~ History to Appear on Maury Povich
One of the constant features on Maury Povich are programs in which they reveal to worried mothers which of their paramours is actually the father of their baby. A piece at Working for Change suggests that History might soon be amongst those worried mothers:
"To think of the future and wait was merely another way of saying one was a coward; any idea of moderation was just another attempt to disguise one's unmanly character; ability to understand the question from all sides meant that one was totally unfitted for action; fanatical enthusiasm was the mark of a real man... Anyone who held violent opinions could always be trusted, and anyone who objected to them became a suspect."
The quote is from Thucydides, the Father of History, writing about the day in 415 B.C. when Athens sent its glorious fleet off to destruction in Sicily.
Let's hope Herodotus and Thucydides can maintain civility on set ... (by the way, I'm checking the quote, which appears all over the net ... it seems to be a pastiche with additions of bits of Book VII).
Thursday, August 19, 2004 9:41:42 AM
~ Holy Anachronism Batman!
One of those AP general-Olympics-pieces-with-refs-to-the-ancient-world things includes this little tidbit:
This is the place where Alexander the Great competed in the chariot races because even to a man who had conquered half the world, an Olympic victory wreath was something special.
Someone needs to brush up either on their history or their sequence of tenses ...
Thursday, August 19, 2004 9:19:53 AM
~ Diogenes and Dogs
As folks are no doubt aware, just prior to the Olympics, Athens rounded up all the stray dogs which wander the city. This seems to have been the inspiration (of sorts) of an article in Asahi which, inter alia, reflects on Diogenes the Cynic:
Thursday, August 19, 2004 9:11:35 AM
I once visited the Acropolis. I saw several stray dogs. One was a big old dog with hair like a lion's. Frothing at the mouth, it was lying in the bush by the path leading to the Parthenon. Perhaps because I saw it on the Acropolis, the dog reminded me of Diogenes, an ancient Greek philosopher who was perhaps the most noted of the Cynics.
According to a book, the Cynics were so named because of their ``doglike'' (kynikos in Greek) behavior, or because the founder of the school began his lectures in a gymnasium named cynosarges, or ``white dog.'' (The book ``Girisha-no Shi-to Tetsugaku,'' on Greek poetry and philosophy, has been published by Heibonsha.)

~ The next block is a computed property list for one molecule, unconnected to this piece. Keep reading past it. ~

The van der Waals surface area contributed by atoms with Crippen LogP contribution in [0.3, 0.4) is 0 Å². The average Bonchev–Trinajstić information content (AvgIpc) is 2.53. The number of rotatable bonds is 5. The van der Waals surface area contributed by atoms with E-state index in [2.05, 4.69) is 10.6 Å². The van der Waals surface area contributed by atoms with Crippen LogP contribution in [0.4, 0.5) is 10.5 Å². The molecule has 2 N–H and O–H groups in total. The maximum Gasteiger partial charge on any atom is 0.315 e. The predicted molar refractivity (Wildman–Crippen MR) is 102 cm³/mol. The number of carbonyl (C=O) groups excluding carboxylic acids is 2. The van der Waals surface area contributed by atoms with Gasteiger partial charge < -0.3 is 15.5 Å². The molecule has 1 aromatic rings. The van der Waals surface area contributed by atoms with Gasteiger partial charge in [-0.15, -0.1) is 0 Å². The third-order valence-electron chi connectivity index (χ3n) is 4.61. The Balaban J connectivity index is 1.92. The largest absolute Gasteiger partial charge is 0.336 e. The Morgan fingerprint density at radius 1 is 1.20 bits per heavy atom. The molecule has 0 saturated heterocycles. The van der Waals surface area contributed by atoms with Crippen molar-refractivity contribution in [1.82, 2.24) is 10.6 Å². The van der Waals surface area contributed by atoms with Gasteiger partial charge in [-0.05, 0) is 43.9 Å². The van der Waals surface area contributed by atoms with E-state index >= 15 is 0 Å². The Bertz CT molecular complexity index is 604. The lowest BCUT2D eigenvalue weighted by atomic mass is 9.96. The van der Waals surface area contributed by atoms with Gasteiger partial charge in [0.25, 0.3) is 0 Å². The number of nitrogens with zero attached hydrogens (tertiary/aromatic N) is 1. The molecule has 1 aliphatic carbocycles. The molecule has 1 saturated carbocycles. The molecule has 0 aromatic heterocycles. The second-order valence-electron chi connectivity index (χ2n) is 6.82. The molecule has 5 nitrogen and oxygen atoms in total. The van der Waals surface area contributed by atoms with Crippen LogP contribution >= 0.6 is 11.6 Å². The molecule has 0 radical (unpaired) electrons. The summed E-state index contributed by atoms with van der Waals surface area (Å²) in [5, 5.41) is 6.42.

Diogenes is said to have lived in a large tub as he pursued the Cynic ideal of living a life free of dependence on possessions and pleasures. There are many anecdotes about him.
Alexander the Great once visited Diogenes and asked what service he could render him. The philosopher, who was sitting in the sun, said, ``Nothing! Just don't stand between me and the sun.''
Struck by the reply, Alexander said to his friends, ``If I were not Alexander, I should wish to be Diogenes.'' [the whole thing]
~ AWOTV: On TV Today
7.00 p.m. |HINT| The Great Empire: Rome: The Enduring Legacy
The final episode reveals the birth of Christianity and how this
religion that the emperors initially tried to destroy ultimately
passed on the empire's legacy. Highlights include: the crucifixion of
Jesus; religious persecutions; rise of Constantine, the first emperor
to embrace Christianity; and Justinian, Rome's last emperor.
8.00 p.m. |HISTU| Ancient Olympics: Let the Games Begin
Set in 448 BC, we recreate the main events of a single, 5-day
Olympiad. Dramatic reenactment, computer graphics, and expert
commentary bring these events to life. The athletes "starring" in our
games are real--their lives recorded in history. We meet the
competitors at their training camp, then see them in action. The
events covered include chariot racing, running, jumping, discus, and
javelin, and two man-to-man combat finals--boxing and "pankration", a
form of extreme fighting.
11.30 p.m. |HISTU| Thermopylae
Using cutting-edge computer gaming technology, we recreate conflicts
that shaped the ancient world and witness great battles like never
before. Hosted on location by Matthew Settle, we return to
Thermopylae in 480 BC, where 300 Spartans occupied a mountain pass
and held off the colossal army sent by the Persians to avenge their
defeat at Marathon. The Greeks held the pass for over a week in one
of history's greatest displays of military heroism--and died to the
last man rather than surrender.
Thursday, August 19, 2004 6:53:53 AM